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1. Introduction

Java Flow API was introduced in Java 9 as an implementation of Reactive Stream Specification.

In this tutorial, we'll first investigate reactive streams. Then, we'll learn about its relation to RxJava and Flow API.

2. What Are Reactive Streams?

The Reactive Manifesto introduced Reactive Streams to specify a standard for asynchronous stream processing with non-blocking backpressure.

The scope of the Reactive Stream Specification is to define a minimal set of interfaces to achieve those ends:

Flow API originates from the specification. RxJava precedes it, but since 2.0, RxJava has supported the spec, too.

We'll go deep into both, but first, let's see a practical use case.

3. Use Case

For this tutorial, we'll use a live stream video service as our use case.

A live stream video, contrary to on-demand video streaming, does not depend on the consumer. Therefore the server publishes the stream at its own pace, and it's the consumer's responsibility to adapt.

In the most simple form, our model consists of a video stream publisher and a video player as the subscriber.

Let's implement VideoFrame as our data item:

public class VideoFrame {
    private long number;
    // additional data fields

    // constructor, getters, setters
}

Then let's go through our Flow API and RxJava implementations one-by-one.

4. Implementation With Flow API

The Flow APIs in JDK 9 correspond to the Reactive Streams Specification. With the Flow API, if the application initially requests N items, then the publisher pushes at most N items to the subscriber.

The Flow API interfaces are all in the java.util.concurrent.Flow interface. They are semantically equivalent to their respective Reactive Streams counterparts.

Let's implement VideoStreamServer as the publisher of VideoFrame.

public class VideoStreamServer extends SubmissionPublisher<VideoFrame> {
  
    public VideoStreamServer() {
        super(Executors.newSingleThreadExecutor(), 5);
    }
}

We have extended our VideoStreamServer from SubmissionPublisher instead of directly implementing Flow::Publisher. SubmissionPublisher is JDK implementation of Flow::Publisher for asynchronous communication with subscribers, so it lets our VideoStreamServer to emit at its own pace.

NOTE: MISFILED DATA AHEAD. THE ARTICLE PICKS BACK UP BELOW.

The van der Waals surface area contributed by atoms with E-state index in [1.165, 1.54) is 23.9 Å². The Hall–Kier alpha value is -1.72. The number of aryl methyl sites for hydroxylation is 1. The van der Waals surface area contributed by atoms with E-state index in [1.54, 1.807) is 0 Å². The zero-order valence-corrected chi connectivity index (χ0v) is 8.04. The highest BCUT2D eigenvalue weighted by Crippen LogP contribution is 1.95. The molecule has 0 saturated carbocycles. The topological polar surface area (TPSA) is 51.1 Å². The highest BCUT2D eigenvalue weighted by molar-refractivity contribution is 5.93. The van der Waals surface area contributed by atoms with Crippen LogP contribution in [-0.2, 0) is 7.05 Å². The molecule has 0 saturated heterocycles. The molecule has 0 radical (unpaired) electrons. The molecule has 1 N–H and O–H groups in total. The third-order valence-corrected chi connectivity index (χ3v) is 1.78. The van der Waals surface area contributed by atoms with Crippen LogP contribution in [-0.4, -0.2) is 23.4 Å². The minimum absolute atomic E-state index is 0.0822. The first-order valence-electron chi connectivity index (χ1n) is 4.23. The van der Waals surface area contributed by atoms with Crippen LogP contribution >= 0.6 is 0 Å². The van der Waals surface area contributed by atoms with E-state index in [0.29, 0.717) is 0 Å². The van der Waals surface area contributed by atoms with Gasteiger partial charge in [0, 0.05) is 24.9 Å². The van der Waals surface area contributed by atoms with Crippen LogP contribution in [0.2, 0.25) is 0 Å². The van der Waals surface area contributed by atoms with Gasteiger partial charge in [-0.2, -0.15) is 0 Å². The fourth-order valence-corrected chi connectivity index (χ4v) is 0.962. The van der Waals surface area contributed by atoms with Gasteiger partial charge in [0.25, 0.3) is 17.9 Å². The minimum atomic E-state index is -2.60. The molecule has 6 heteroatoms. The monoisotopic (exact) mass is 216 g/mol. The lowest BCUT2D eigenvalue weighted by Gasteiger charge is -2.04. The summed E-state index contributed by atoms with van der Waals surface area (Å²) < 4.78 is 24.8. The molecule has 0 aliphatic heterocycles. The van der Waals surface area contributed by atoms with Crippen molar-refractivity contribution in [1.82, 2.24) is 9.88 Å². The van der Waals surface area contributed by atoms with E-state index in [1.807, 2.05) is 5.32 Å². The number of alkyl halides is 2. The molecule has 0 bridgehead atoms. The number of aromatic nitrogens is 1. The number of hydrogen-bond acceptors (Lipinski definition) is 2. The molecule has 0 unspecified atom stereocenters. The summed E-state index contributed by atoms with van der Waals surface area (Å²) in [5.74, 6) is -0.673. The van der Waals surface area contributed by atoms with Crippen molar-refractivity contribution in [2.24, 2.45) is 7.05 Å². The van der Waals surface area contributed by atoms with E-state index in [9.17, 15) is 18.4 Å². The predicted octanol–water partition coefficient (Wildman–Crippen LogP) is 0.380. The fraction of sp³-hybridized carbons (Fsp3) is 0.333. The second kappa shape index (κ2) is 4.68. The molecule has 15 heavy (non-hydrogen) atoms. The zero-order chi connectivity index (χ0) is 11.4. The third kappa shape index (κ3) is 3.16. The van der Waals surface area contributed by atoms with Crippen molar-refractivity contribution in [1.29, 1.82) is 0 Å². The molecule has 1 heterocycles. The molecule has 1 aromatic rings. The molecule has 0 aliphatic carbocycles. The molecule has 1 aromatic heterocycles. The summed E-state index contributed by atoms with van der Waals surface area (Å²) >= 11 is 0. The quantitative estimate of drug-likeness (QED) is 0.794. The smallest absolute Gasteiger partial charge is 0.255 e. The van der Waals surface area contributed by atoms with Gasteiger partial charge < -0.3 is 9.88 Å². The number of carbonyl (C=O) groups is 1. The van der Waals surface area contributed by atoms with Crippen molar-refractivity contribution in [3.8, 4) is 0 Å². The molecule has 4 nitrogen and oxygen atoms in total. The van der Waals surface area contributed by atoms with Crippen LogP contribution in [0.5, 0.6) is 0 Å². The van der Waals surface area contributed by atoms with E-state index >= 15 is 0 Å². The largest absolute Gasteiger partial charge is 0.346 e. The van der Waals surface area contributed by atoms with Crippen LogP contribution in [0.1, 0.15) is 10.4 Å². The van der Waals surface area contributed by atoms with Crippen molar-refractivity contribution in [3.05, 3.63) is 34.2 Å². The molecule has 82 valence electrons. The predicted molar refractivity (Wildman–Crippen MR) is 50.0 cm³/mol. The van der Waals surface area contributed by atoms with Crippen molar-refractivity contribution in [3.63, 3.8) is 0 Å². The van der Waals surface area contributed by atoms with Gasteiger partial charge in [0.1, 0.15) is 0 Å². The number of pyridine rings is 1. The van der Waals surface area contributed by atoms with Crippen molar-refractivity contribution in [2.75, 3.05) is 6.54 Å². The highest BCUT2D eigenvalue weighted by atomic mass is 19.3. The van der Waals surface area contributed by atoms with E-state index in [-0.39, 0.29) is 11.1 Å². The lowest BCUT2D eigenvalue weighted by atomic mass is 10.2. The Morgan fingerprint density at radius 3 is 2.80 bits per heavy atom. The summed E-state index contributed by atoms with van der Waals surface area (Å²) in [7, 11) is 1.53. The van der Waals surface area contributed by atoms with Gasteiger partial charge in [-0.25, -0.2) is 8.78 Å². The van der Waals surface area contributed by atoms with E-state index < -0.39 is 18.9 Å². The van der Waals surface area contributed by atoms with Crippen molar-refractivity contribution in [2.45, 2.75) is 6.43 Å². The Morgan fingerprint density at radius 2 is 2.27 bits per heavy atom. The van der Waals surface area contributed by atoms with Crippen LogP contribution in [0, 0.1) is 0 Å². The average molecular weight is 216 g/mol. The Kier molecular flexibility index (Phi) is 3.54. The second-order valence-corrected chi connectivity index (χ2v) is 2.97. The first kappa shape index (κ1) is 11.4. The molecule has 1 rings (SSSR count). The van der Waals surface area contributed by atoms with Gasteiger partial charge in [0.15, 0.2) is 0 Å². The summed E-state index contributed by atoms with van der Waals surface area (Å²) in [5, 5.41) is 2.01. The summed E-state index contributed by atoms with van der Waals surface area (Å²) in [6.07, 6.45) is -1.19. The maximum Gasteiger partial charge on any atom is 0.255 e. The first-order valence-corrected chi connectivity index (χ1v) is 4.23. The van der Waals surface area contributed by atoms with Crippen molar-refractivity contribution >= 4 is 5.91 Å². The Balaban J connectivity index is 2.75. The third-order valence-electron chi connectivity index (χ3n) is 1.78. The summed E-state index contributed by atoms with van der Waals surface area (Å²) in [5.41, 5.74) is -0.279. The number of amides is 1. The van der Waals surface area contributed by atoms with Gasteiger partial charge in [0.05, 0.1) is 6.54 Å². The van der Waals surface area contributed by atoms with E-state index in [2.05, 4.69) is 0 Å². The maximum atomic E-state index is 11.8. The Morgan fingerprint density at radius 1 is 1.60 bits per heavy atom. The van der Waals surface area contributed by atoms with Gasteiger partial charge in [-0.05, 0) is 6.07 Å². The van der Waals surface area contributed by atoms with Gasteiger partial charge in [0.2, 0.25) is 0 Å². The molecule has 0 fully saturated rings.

Also, it's helpful for backpressure and buffer handling, because when SubmissionPublisher::subscribe called, it creates an instance of BufferedSubscription, and then adds the new subscription to its chain of subscriptions. BufferedSubscription can buffer issued items up to SubmissionPublisher#maxBufferCapacity.

Now let's define VideoPlayer, which consumes a stream of VideoFrame. Hence it must implement Flow::Subscriber.

public class VideoPlayer implements Flow.Subscriber<VideoFrame> {
   
    Flow.Subscription subscription = null;

    @Override
    public void onSubscribe(Flow.Subscription subscription) {
        this.subscription = subscription;
        subscription.request(1);
    }

    @Override
    public void onNext(VideoFrame item) {
        log.info("play #{}" , item.getNumber());
        subscription.request(1);
    }

    @Override
    public void onError(Throwable throwable) {
        log.error("There is an error in video streaming:{}" , throwable.getMessage());

    }

    @Override
    public void onComplete() {
        log.error("Video has ended");
    }
}

VideoPlayer subscribes to VideoStreamServer, then after a successful subscription VideoPlayer::onSubscribe method is called, and it requests for one frame. VideoPlayer::onNext receive the frame and requests for a new one. The number of the requested frames depends on the use case and Subscriber implementations.

Finally, let's put things together:

VideoStreamServer streamServer = new VideoStreamServer();
streamServer.subscribe(new VideoPlayer());

// submit video frames

ScheduledExecutorService executor = Executors.newScheduledThreadPool(1);
AtomicLong frameNumber = new AtomicLong();
executor.scheduleWithFixedDelay(() -> {
    streamServer.offer(new VideoFrame(frameNumber.getAndIncrement()), (subscriber, videoFrame) -> {
        subscriber.onError(new RuntimeException("Frame#" + videoFrame.getNumber()
        + " droped because of backpressure"));
        return true;
    });
}, 0, 1, TimeUnit.MILLISECONDS);

sleep(1000);

5. Implementation With RxJava

RxJava is a Java implementation of ReactiveX. The ReactiveX (or Reactive Extensions) project aims to provide a reactive programming concept. It's a combination of the Observer pattern, the Iterator pattern, and functional programming.